Real estate gurus, businessmen and women sat down with artists to discuss arts and its importance to the lives of us all at St. Andrew's Cathedral on June 15. Panel moderator Todd Stauffer, publisher of the Jackson Free Press, set the tone of the Jackson Arts Council forum quickly with remarks about the "creative class"—and art's connection with economic development.
Then panelists John Lawrence, Mike Peters, Betsy Bradley, John Horhn, Sarah Campbell, Melishia Grayson, Malcolm White, Malcolm Beattie, Amy Brooks and Robert Gibbs discussed why art is so vital to the community's health—ranging from keeping young people out of trouble to convincing people to re-invest in Jackson by deciding to live, shop and be entertained in the city.
In the classically beautiful cathedral with its stained-glass windows and hardwood floors, it was comforting to be sitting amid art. It was also a bit ironic that the topic was art and its essentiality to individuals' lives and to the vitality of our capital city.
All vocal members of the audience agreed that everyone, in one way or another, is a beneficiary of the arts—even as funding for the arts is consistently cut. The Melton administration slashed the Greater Jackson Art Council's budget $30,000 this year—a severe hit to a group that provides grants as small as $250 to individual artists and teachers throughout Jackson for needs as basic as art supplies.
Despite the cuts, Jackson Mayor Frank Melton, dressed in what he referred to as his "batman gear," stood in front of the panelists and audience reassuring them: "Arts is the most important thing we can do." He vowed that Malcolm White—head of the Mississippi Arts Commission, which Melton seemed to think hosted the forum—and the arts had his full support.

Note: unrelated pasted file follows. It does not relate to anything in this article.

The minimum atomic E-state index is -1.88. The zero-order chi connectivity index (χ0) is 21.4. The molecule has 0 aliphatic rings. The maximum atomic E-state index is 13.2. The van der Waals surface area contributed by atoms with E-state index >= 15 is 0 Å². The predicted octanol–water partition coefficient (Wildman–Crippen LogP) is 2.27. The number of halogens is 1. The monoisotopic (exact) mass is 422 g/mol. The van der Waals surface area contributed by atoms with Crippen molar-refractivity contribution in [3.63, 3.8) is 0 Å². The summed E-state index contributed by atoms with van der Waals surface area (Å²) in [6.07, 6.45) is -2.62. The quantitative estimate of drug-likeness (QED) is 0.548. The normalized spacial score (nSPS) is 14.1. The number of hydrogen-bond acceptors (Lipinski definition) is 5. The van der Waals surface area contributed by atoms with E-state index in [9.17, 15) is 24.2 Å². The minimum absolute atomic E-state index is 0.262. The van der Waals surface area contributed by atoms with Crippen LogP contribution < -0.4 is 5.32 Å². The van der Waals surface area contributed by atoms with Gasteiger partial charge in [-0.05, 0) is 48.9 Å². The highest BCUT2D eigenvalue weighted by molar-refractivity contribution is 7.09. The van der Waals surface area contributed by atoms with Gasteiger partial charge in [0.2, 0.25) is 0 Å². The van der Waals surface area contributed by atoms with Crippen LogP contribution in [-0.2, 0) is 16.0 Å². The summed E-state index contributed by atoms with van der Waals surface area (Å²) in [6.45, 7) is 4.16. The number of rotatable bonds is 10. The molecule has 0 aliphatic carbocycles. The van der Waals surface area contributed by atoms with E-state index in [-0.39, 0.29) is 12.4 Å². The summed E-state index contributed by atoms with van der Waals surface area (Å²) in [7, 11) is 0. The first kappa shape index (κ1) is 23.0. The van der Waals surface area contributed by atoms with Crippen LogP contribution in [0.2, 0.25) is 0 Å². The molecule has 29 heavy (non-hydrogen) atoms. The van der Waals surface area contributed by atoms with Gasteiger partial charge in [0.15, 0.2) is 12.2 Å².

He did not, however, say whether the $30,000 would be restored any time soon.
Melishia Grayson, former Lanier High School student body president and current Jackson State University freshman and JFP intern, and Sarah Campbell, mother of two elementary school students, eloquently stressed the importance of educating young people. They further added that integrating arts into the curriculum is just as important.
"(Art) gives you something else to do besides what you're expected to do. You step outside the box. What I learned from were the projects, the oral presentations. Not the tests," Grayson said to loud applause. Grayson grew up on Wood Street in Jackson.
Youth aren't the only ones who learn from the arts, though. Developer Mike Peters offered that there are "few places where you see old, young, black, white, different economic classes all, all come together." He said that he, "an old, white man," has been able to get to know a "young, black, female artist," who wanted to hang art in his building.
"(Art) breaks down barriers," Peters says.
An example of arts integration into everyday life is the Fondren District. Stores in the district boast artwork by local artists and an obvious intermingling of many different types of people. From a business standpoint, Peters, owner and redeveloper of the Fondren Corner building, which houses both commercial and residential leasers, says that the building is more than 100 percent leased.
"Even though you may not be able to always see the numbers, you know in your gut that (the development) is above expectations because of the artistic atmosphere. You get sucked into the artistic vortex," Peters said.
A local musician stood, stating that because there was little in the city helping with his "creative flow," he and many of his friends were preparing to leave the area for larger cities with larger creative communities. In response, Downtown Partners President John Lawrence urged those in attendance to find ways to foster a culture beyond the panel.
Lea Barton, local artist and Jackson Arts Council board member, urged the group that what the art community needs is follow-through. Ward 2 City Councilman Leslie McLemore, in old-school church deacon fashion, urged audience members and panelists alike to get out their checkbooks and give tangible support.